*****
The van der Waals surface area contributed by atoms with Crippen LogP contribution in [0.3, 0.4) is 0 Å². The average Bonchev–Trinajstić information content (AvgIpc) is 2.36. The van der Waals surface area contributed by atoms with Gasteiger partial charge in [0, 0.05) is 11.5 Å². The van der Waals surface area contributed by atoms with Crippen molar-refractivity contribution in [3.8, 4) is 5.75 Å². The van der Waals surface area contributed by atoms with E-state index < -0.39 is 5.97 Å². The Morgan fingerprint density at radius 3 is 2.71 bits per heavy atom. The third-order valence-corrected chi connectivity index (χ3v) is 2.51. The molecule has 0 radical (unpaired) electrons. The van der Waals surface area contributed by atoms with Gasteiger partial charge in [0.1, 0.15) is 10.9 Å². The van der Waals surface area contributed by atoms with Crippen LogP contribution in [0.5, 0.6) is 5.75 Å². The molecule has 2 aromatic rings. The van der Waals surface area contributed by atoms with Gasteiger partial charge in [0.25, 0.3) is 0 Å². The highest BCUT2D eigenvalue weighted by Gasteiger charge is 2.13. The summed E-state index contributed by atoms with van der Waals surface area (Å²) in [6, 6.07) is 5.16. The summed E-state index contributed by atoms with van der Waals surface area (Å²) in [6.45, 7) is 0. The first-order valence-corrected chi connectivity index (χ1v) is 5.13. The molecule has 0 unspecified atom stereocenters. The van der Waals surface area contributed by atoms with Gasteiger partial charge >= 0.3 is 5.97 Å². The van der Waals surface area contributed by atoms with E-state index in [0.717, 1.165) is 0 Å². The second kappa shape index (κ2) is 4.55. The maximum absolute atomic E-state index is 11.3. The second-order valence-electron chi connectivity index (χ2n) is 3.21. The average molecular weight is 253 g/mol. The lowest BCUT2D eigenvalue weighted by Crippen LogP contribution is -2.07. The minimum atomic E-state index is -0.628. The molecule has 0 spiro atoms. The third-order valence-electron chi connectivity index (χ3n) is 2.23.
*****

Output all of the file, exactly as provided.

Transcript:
The van der Waals surface area contributed by atoms with Crippen LogP contribution in [0.3, 0.4) is 0 Å². The average Bonchev–Trinajstić information content (AvgIpc) is 2.36. The van der Waals surface area contributed by atoms with Gasteiger partial charge in [0, 0.05) is 11.5 Å². The van der Waals surface area contributed by atoms with Crippen molar-refractivity contribution in [3.8, 4) is 5.75 Å². The van der Waals surface area contributed by atoms with E-state index < -0.39 is 5.97 Å². The Morgan fingerprint density at radius 3 is 2.71 bits per heavy atom. The third-order valence-corrected chi connectivity index (χ3v) is 2.51. The molecule has 0 radical (unpaired) electrons. The van der Waals surface area contributed by atoms with Gasteiger partial charge in [0.1, 0.15) is 10.9 Å². The van der Waals surface area contributed by atoms with Crippen LogP contribution in [0.5, 0.6) is 5.75 Å². The molecule has 2 aromatic rings. The van der Waals surface area contributed by atoms with Gasteiger partial charge in [0.25, 0.3) is 0 Å². The highest BCUT2D eigenvalue weighted by Gasteiger charge is 2.13. The summed E-state index contributed by atoms with van der Waals surface area (Å²) in [6, 6.07) is 5.16. The summed E-state index contributed by atoms with van der Waals surface area (Å²) in [6.45, 7) is 0. The first-order valence-corrected chi connectivity index (χ1v) is 5.13. The molecule has 0 unspecified atom stereocenters. The van der Waals surface area contributed by atoms with Gasteiger partial charge >= 0.3 is 5.97 Å². The van der Waals surface area contributed by atoms with E-state index in [0.717, 1.165) is 0 Å². The second kappa shape index (κ2) is 4.55. The maximum absolute atomic E-state index is 11.3. The second-order valence-electron chi connectivity index (χ2n) is 3.21. The average molecular weight is 253 g/mol. The lowest BCUT2D eigenvalue weighted by Crippen LogP contribution is -2.07. The minimum atomic E-state index is -0.628. The molecule has 0 spiro atoms. The third-order valence-electron chi connectivity index (χ3n) is 2.23.